Tomar, a small, historic town north-east of Lisbon, is best known for the remnants of an impressive Templar fortress and a superb monastery, but less known is Tomar’s synagogue, the oldest existant Jewish prayer house in Portugal.
There must have been a Jewish settlement in Tomar already during the early 14th century, as it is mentioned in an inscription on a gravestone of a rabbi Josef of Tomar who died in Faro in 1315. An official Spanish document issued in Zamora on October 26, 1475 by In October 1475 D. Alfonso V mentions the Jewish community of Tomar in an official Spanish document.
The synagoge of Tomar must have been built in the 15th century, between 1430 and 1460. It was located in the middle of the Judearia (Jewish quarter), on what was later named the Rua nova que foi judaria, the New street that was the Jewish quarter.
The synagogue of Tomar was in use until 1496. Then, King Manuel I ‘‘The Fortunate’ of Portugal issued an edict, giving Jews the choice to convert to Christianity or to leave Portugal.
In 1497 the synagogue of Tomar, Portugal, stopped being a house of worship and was sold and sold and sold until in 1516 it became a prison and in 1543 an Inquisition Tribunal was established in Tomar. The years of the 16th century, when it was transferred to the city hall. An Inquisition tribunal was established in Tomar in 1543, but its activity was stopped in 1548, and it is said that the synagogue was used as a Christian chapel in the early 17th century and then became a hay loft, sold and sold again eventually to a grocer, who used it as his warehouse.
interior-3Finally, probably with the help of its then owner, Joaquim Cardoso Tavares, it was declared a national monument. That was in 1921.
And then came Samuel Schwarz (Szwarc) a Polish mining engineer, who purchased the building in 1923. Samuel Schwarz dedicated himself to restoring Jewish life in Portugal and at his own expense undertook the restoration of the synagogue and in 1939 the building became a museum.
Schwarz and his wife were granted Portuguese citizenship and thus, survived WWII.He dedicated himself to restoring and organizing Jewish life in that country, even serving for a time as President of the Jewish Community of Lisbon. Samuel Schwarz undertook at his own expense the works of cleaning and excavation of the synagogue of Tomar.
Plans to transferring the building to the State of Portugal could not be realised because of a lack of funds. Only in 1939, following a donation by Samuel Schwarz, the building was converted into a museum. In return Samuel Schwarz and his wife were granted Portuguese citizenship that protected them during the Second World War.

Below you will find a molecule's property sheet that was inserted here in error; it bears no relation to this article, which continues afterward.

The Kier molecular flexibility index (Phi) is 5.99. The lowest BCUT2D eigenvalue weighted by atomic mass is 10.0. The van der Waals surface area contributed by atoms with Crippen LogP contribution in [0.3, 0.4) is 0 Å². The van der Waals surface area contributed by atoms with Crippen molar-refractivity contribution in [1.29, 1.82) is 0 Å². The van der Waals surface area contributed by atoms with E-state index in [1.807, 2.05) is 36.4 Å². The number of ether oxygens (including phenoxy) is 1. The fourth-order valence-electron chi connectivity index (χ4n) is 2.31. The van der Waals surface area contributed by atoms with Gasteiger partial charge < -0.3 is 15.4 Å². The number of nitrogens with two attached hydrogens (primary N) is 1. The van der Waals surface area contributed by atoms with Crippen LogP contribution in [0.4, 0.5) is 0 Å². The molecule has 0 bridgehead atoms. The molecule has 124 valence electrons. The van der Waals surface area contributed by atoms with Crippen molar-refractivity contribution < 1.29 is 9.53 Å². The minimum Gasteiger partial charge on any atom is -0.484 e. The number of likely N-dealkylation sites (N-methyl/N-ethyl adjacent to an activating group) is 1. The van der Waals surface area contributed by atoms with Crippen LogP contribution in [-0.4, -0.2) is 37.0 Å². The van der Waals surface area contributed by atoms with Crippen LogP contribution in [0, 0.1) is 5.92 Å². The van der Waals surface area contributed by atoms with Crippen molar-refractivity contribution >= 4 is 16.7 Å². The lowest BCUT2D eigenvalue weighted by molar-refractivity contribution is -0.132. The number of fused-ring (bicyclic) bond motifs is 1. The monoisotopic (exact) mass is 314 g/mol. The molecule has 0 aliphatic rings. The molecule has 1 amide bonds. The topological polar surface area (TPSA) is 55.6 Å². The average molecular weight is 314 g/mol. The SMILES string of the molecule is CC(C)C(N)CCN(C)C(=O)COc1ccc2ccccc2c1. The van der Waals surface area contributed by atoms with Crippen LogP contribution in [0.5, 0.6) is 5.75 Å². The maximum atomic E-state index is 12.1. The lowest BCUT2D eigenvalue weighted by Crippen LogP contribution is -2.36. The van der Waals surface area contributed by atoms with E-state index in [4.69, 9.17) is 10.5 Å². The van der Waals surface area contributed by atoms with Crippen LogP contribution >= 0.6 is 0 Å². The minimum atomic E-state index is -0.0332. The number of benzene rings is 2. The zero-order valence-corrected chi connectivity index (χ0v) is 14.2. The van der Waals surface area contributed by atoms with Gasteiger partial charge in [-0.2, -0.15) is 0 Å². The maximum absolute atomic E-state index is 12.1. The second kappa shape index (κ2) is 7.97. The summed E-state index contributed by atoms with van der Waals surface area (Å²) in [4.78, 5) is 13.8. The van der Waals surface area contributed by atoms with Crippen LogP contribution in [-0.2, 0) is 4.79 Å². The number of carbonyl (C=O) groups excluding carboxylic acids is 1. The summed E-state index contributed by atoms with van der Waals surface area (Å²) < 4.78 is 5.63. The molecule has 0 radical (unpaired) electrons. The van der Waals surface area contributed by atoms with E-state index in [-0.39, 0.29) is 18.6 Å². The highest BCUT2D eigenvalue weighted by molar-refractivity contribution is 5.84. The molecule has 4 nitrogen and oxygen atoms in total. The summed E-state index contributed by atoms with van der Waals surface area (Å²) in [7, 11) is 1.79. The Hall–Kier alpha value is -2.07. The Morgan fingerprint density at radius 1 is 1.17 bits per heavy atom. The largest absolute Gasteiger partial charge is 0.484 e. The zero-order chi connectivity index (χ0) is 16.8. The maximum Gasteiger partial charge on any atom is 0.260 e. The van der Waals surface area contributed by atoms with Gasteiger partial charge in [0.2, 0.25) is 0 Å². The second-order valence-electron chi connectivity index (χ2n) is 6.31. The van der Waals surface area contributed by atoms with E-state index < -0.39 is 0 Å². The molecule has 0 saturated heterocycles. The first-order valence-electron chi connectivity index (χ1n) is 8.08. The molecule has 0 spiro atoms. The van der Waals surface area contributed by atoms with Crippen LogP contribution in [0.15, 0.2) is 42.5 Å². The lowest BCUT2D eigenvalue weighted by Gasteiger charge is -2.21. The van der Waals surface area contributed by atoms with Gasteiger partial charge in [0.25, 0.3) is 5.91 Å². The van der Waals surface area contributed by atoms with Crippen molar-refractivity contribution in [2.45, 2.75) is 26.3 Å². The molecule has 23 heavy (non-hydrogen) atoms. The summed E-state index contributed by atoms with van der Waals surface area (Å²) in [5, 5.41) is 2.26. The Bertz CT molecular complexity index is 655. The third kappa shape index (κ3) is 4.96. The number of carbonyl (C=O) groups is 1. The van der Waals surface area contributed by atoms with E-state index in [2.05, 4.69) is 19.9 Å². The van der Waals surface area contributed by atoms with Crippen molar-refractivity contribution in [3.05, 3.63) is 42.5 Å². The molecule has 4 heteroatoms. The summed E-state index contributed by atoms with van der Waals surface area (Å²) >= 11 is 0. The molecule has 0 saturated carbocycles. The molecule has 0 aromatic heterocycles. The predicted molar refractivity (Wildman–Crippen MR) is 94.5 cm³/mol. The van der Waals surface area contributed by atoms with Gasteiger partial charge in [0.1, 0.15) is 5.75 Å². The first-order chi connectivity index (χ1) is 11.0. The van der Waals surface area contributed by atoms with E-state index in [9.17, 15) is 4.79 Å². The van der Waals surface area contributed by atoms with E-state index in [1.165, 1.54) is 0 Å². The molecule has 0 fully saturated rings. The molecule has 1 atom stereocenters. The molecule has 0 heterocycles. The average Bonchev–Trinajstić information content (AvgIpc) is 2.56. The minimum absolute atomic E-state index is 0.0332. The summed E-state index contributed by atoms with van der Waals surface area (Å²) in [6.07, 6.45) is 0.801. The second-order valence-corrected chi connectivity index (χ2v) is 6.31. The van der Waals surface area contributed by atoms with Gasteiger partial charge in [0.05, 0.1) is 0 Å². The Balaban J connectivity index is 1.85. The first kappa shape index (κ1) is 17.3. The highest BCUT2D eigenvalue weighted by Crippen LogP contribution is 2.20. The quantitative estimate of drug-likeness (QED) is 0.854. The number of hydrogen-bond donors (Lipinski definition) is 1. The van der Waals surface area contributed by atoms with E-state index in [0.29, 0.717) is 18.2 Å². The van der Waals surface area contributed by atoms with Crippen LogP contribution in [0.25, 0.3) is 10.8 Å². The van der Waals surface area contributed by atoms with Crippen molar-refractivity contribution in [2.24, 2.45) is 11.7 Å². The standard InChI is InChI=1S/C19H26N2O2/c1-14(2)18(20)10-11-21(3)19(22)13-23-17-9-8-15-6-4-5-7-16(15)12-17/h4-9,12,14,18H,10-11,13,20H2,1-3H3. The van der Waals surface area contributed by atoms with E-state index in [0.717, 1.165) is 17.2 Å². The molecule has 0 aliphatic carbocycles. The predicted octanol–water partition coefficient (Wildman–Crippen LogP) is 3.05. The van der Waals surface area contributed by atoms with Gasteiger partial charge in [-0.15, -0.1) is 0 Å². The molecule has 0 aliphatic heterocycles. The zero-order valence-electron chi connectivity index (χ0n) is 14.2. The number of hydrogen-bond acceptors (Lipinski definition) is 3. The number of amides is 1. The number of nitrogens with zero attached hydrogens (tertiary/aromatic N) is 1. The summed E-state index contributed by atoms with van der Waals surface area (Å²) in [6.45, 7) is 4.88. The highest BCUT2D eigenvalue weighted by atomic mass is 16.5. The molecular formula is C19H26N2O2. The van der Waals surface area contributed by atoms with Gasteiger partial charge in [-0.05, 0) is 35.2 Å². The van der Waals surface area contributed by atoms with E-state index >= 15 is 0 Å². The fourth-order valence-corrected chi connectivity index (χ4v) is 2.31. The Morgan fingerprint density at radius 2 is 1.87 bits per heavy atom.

The Museu Luso-Hebraico Abraham Zacuto (the Abraham Zacuto Portuguese Jewish Museum), named after Abraham Zacuto (c.1450-c.1522), the author of the celebrated Almanach Perpetuum. Published in Leiria in 1496 that contains mathematical tables that were used by many Portuguese navigators during the early 16th century and later. There are different archaeological findings that attest the Jewish presence in Portugal during the Middle Ages. Among numerous gravestones that form the bulk of the collection, there is an inscription, dated 1307, from the main synagogue of Lisbon, and a second most interesting 13th century inscription from Belmonte, upon which the Divine Name is represented by three dots in rather the same manner as on the Dead Sea Scrolls.
Tomar was one of the places we never missed on our trips and at the time, we had to go to such and such a number on I-forget-which street, to have an old lady open the door for us and lock it after our visit.
I have no idea how it is today, but I still have the synagogue in my heart and in my mind, I still see the four pillars – symbol of the four mothers of Isræl – Sarah, Rebecca, Rachel, and Leah – that carry ceiling of the twelve arches, supposed to represent the twelve Tribes of Isræl.
Something absolutely fascinating are the acoustics in Tomar’s synagogue. Why? Because they are near perfect and brought about by clay jars sealed upside down into the walls in the four upper corners of the room. And that, believe it or not, was the ingenious traditional method to improve the acoustics used during the Middle Ages for.
The Torah scrolls are being kept in a wooden cupboard. Old stone carvings that apparently ornamented the original structure are exhibited around the room walls.
In 1985 a second small room was discovered, partially below the current street level. This, it turned out, used to be the mikveh – the ritual bath. In this room you’ll find a treasure of artifacts, mostly ceramic bowls and it seems that a well, has been discovered in the patio next to the mikveh.
If ever you find yourself in Portugal, don’t miss this very special building. It is one of the very few of that era that is still standing. Pogroms are international and have destroyed so many beautiful buildings.
Text by Deborah Rey, You can read the original post on her blog